According to the Energy Information Administration (EIA), U.S. electricity generation in 2018 is on pace to reach the highest level since before the economic recession in 2008 and perhaps a record high. Despite electricity demand’s recovery, coal-fired capacity retirements are expected to reach a record this year—15.4 gigawatts—exceeding the earlier record in 2015 of 14.7 gigawatts. Eleven gigawatts of coal-fired capacity have already retired, and an additional 4.37 gigawatts are expected to retire in the last three months of this year.
Electricity generation has been relatively stagnant for a decade mainly because of a slow-growing economy after the 2008 global recession. Electricity generation decreased in six of the past ten years due to declining industrial demand and relatively flat residential and commercial demand. According to the EIA’s Short-term Energy Outlook, electricity generation is expected to reach 4,160 gigawatt hours in 2018—3.6 percent higher than in 2017. In 2007, U.S. electricity generation was 4,157 gigawatt-hours.
Despite the growth in electricity generation this year, coal-fired retirements may be at a record level due to additions of gas-fired capacity and wind and solar capacity. Wind and solar generation made up 7.7 percent of U.S. generation in 2017 and they are expected to provide an 8.2 percent share this year. Natural gas-fired power plants are expected to increase their share of generation from 32 percent in 2017 to 35 percent in 2018. Five years ago, natural gas’s share was just 28 percent. EIA expects coal’s electricity generation share to drop to 28 percent in 2018—down from 30 percent in 2017.
The expected coal-fired retirements in 2018 are made up of 44 units at 22 plants in 14 states across the United States. The coal plant closures are expected to take place in Florida, Indiana, Kansas, Kentucky, Maryland, Minnesota, Missouri, Ohio, Pennsylvania, Tennessee, Texas, Virginia, West Virginia, and Wisconsin.
Further, an additional 21.4 gigawatts of coal-fired capacity are expected to close over the next six years, which will bring the total coal-fired capacity retirements between 2018 and 2024 to 36.7 gigawatts, made up of 117 units. The country’s current fleet of coal-fired power plants totaling 246 gigawatts will then be reduced by 15 percent, leaving 209 gigawatts of coal-fired capacity at the end of 2024. The United States at one time had over 300 gigawatts of coal-fired capacity, which generated over 50 percent of the nation’s power.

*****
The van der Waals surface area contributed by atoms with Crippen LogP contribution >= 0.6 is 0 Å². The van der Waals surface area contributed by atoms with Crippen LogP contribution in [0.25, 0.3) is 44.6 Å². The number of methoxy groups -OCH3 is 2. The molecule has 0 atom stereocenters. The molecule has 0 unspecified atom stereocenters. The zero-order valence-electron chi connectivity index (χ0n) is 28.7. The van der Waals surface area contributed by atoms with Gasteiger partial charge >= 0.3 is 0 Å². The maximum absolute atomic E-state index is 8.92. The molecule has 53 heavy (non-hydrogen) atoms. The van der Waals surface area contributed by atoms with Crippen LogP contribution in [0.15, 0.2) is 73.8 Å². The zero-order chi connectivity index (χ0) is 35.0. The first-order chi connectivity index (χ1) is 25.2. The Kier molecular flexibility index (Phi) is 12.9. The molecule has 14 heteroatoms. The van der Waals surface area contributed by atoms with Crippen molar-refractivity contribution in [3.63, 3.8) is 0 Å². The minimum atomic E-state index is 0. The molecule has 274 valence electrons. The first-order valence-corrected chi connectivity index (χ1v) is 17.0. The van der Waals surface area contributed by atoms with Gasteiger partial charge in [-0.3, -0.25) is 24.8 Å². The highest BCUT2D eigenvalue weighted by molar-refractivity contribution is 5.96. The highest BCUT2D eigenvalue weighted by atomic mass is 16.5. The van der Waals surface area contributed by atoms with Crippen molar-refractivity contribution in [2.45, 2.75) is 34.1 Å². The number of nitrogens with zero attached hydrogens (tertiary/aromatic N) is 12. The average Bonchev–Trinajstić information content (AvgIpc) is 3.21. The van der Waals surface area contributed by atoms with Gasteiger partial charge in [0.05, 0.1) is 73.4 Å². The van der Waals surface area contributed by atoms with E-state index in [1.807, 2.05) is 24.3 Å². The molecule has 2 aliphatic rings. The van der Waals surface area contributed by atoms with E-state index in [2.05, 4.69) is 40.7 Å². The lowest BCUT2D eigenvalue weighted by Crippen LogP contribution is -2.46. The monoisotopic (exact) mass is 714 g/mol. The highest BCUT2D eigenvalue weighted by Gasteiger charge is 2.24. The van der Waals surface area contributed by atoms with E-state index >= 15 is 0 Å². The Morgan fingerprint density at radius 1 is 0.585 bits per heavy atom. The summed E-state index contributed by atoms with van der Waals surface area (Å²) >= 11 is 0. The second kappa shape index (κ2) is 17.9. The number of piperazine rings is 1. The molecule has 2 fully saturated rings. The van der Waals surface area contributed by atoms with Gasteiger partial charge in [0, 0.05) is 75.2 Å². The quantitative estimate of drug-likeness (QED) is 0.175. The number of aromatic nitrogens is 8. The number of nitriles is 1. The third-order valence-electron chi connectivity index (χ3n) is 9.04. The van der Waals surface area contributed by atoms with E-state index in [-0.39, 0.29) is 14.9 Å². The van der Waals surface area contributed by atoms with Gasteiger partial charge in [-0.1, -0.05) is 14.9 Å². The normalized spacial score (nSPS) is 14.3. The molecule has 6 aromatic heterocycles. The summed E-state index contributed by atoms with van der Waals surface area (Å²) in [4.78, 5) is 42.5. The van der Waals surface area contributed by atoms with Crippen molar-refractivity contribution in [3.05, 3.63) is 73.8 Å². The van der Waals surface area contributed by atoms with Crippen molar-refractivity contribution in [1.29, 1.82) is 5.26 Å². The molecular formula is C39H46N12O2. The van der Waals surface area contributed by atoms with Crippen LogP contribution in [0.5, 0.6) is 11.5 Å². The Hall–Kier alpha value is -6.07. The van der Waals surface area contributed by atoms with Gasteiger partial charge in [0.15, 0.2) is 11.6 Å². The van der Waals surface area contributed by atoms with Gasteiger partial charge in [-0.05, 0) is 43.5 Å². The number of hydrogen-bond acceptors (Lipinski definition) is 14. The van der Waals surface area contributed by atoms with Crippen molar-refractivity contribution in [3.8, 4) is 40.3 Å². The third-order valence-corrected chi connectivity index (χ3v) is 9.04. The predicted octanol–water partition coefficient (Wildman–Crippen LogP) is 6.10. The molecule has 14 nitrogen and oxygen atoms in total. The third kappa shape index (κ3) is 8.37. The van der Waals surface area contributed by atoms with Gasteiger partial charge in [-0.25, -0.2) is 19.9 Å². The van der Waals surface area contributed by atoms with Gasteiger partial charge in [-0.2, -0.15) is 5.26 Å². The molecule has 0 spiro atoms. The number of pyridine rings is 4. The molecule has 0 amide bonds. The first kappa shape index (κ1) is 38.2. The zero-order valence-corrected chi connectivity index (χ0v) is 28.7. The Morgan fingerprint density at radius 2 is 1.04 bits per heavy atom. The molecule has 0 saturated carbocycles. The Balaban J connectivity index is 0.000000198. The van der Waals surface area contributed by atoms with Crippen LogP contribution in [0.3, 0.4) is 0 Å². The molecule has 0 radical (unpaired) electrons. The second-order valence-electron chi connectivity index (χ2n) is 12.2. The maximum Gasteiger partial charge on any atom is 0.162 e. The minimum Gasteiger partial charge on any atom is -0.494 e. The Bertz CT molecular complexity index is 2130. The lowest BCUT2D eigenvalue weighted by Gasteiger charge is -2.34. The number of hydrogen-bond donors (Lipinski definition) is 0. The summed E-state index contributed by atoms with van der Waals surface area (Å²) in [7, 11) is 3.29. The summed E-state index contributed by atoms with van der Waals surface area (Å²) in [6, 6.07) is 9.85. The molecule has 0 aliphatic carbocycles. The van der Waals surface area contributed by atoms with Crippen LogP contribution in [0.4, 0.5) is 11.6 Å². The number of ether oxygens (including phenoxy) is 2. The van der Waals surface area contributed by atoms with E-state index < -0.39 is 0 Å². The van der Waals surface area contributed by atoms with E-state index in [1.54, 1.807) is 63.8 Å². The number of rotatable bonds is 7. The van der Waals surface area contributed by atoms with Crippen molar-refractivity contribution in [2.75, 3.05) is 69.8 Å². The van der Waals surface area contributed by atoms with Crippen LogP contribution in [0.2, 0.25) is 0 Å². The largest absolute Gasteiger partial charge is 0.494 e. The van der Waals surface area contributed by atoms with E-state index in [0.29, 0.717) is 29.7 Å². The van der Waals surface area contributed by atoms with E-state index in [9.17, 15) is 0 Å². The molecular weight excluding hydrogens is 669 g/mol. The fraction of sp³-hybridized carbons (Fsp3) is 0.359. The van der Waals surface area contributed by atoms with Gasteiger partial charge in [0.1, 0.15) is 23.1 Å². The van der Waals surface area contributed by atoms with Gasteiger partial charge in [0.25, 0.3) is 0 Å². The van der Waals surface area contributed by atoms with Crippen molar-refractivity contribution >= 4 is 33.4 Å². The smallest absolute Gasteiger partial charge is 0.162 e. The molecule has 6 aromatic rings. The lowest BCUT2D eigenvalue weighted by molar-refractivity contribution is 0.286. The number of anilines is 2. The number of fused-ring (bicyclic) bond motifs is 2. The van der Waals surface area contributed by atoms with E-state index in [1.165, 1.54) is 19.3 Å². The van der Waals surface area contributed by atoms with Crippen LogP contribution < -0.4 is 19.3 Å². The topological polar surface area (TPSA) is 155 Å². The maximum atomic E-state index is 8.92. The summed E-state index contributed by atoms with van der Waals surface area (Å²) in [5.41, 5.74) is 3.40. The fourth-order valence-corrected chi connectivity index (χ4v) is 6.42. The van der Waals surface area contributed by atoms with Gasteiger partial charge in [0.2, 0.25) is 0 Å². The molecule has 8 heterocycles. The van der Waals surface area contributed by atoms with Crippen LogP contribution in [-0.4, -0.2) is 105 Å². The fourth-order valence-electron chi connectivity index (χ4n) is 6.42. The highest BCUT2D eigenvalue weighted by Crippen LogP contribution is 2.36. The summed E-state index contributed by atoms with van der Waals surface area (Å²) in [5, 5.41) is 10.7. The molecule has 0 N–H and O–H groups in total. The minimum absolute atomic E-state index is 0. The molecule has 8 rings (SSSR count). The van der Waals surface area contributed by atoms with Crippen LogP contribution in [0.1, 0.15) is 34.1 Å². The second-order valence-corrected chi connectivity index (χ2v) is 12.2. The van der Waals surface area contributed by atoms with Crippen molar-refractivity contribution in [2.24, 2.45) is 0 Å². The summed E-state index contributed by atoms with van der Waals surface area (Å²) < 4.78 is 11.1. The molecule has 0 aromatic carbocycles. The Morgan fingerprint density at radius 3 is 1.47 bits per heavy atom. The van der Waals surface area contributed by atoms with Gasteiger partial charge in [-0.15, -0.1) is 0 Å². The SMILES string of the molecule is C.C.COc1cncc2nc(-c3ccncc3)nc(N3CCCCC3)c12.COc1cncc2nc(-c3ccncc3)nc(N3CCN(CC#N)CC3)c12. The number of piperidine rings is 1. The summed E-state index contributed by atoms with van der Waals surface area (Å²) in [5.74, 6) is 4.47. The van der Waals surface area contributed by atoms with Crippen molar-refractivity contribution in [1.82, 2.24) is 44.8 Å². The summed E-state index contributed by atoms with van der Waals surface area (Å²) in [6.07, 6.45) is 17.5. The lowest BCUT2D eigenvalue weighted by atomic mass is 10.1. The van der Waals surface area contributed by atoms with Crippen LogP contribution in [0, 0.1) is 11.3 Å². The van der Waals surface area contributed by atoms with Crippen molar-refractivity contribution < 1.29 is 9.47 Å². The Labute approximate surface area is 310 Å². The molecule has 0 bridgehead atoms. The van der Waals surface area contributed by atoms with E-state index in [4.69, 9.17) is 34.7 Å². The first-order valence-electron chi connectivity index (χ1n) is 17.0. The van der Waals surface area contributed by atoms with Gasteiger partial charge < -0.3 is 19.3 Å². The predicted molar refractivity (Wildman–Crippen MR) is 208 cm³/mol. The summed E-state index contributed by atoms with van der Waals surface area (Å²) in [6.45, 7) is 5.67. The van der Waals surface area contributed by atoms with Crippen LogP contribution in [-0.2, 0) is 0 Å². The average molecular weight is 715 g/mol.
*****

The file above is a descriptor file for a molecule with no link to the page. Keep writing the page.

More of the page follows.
Natural Gas and Renewable Energy Take Over
Due to hydraulic fracturing and horizontal drilling in shale basins, natural gas prices have plummeted. Utilities are building natural gas plants because they expect natural gas prices to remain low for years and because the natural gas plants are relatively inexpensive to build and operate.
Due to favorable federal renewable subsidies and state mandates for renewable power, wind generation has been growing fast in states from Texas to North Dakota where the best wind resources are located. In four states—Iowa, Kansas, Oklahoma, and South Dakota—wind accounts for at least 30 percent of each state’s annual electric generation. As favorable wind sites are used up, solar power is meeting the state mandate requirements.
States are considering pushing up their mandates of renewable energy. For instance, Nevadans will be voting on Question 6, a proposal that would double the Renewable Portfolio Standard to 50 percent by 2030. The Nevada’s current standard is 25 percent by 2025. In Arizona, proposition 127 would annually increase Arizona’s current renewable energy standard of 15 percent by 2025 until it reaches 50 percent in 2030.
Coal-fired power plants are continuing to be retired and replaced with natural gas, wind, and solar plants. Removing existing generators whose capital costs are paid but are capable of producing electricity for years to come in order to build new gas, solar, and wind plants increases the rate base of regulated utilities and thereby provides them with greater earnings. But that is like destroying a perfectly good building just to erect another that provides the same or similar needs for the consumer but more earnings for the construction industry—a pretty wasteful proposition, particularly for electricity consumers.